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Meet the small businesses hit hard by coronavirus

por Lukas Douglas (2020-04-27)


From cafe owners to hairdressers and videographers, restrictions brought in to stop the spread of coronavirus have hit small business owners hard. 

Self-employed Australians are struggling to adapt to state and federal governments measures to keep the COVID-19 outbreak under control. 

Daily Mail Australia spoke to small business owners who said while they are willing to do their part to keep the virus from spreading, the restrictions threaten to wipe away decades of self-sacrifice and hard work, ?? for both them and their employees.

Restaurants and cafes have been restricted to takeaways, hairdressers and barbers told to maintain social distancing, and gyms and beauty salons forced to close. 

UTS professor and former ANZ chief economist Warren Hogan warned Australia's unemployment rate could more than triple to 17 per cent by Easter, with up to 1.8million job losses. Others more conservatively say there will be one million out of a job by May. 

But should this prediction come true, Australia would have the highest jobless rate since 1932, at the height of the Great Depression, when unemployment officially peaked at 19.75 per cent.

These are the faces of the unemployment crisis gripping the nation.  






Australian small businesses have struggled with tough restrictions designed to stop the coronavirus pandemic. Pictured is Bondi Lash and Beauty Clinic owner Joanne Mcnicholl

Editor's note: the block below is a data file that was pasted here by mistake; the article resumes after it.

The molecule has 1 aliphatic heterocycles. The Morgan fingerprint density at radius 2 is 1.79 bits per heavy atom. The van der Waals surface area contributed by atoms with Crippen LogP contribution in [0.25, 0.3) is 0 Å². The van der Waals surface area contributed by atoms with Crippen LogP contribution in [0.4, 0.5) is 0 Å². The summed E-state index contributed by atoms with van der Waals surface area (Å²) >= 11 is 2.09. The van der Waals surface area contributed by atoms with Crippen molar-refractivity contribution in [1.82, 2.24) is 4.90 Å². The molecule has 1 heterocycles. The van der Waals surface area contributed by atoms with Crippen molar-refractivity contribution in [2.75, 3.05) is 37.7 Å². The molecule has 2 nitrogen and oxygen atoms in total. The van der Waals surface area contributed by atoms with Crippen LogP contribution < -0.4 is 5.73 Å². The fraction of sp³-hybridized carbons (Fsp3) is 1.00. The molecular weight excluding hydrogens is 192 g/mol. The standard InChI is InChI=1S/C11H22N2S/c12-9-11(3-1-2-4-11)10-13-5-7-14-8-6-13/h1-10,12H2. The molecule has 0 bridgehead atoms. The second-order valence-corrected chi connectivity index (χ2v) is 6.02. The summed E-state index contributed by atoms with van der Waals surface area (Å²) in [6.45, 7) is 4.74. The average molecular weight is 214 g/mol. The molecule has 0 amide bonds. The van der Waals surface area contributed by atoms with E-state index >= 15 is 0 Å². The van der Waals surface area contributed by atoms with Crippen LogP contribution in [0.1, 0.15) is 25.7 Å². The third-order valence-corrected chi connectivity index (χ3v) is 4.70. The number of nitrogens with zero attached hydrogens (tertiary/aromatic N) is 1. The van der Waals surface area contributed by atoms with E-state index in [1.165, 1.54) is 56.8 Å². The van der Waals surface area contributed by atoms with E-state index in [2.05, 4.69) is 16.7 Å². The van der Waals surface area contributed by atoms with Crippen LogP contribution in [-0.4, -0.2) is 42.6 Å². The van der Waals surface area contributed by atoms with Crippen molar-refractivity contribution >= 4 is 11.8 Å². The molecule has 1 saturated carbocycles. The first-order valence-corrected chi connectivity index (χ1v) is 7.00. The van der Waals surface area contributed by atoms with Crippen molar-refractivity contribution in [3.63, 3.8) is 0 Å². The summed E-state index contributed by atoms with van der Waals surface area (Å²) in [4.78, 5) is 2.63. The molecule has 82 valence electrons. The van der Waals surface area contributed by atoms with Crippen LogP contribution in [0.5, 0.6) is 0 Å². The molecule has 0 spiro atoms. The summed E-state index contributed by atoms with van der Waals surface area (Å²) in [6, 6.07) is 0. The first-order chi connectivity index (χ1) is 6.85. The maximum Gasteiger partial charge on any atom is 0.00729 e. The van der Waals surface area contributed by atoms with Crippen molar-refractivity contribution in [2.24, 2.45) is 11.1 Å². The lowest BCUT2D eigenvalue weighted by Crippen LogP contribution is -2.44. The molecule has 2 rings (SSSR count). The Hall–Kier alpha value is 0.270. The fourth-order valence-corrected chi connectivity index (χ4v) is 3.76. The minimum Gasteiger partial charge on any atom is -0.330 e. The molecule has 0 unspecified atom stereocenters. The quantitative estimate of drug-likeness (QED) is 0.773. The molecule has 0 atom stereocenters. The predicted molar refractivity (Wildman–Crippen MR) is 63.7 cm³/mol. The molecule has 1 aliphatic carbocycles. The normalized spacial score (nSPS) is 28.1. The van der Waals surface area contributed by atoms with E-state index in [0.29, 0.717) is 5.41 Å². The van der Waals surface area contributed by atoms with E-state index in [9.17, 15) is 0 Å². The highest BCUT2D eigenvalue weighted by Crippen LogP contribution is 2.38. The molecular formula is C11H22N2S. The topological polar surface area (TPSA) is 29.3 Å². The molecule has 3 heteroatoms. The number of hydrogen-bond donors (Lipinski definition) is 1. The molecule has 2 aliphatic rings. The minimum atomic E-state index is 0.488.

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Beauty salon owner - Joanne Mcnicholl
Joanne Mcnicholl has run Bondi Lash and Beauty Clinic for 12 years but was forced to shut her doors on Thursday as the government introduced stage two restrictions following a surge in the coronavirus infection rate.

'At the start we didn't think it was going to get so bad but last week it really kicked in and some people just didn't feel safe coming in anymore,' she told Daily Mail Australia.



I wanted the government to tell me to shut me down because business had slowed down so much 

'I wanted the government to tell me to shut me down because business had slowed down so much.'

Mrs Mcnicholl said she negotiated a 15 per cent discount on her $8,500 a month rent prior to the shut down, but now has no income.

'This is something I've grown from the start, I've sacrificed a lot for my business and it's taken time away from my three young kids,' she said.

'So now I'm feeling guilty for how much time I've sacrificed when it's just been taken away in two seconds.'






Joanne Mcnicholl has successfully run Bondi Lash and Beauty Clinic for 12 years but was forced to shut her doors on Thursday due to government restrictions. Pictured left to right, husband Simon and children Ronan, Sophia and Sienna







Despite the difficult conditions Mrs Mcnicholl said she understood the seriousness of the coronavirus and feared putting the lives of her staff and clients in danger simply by being open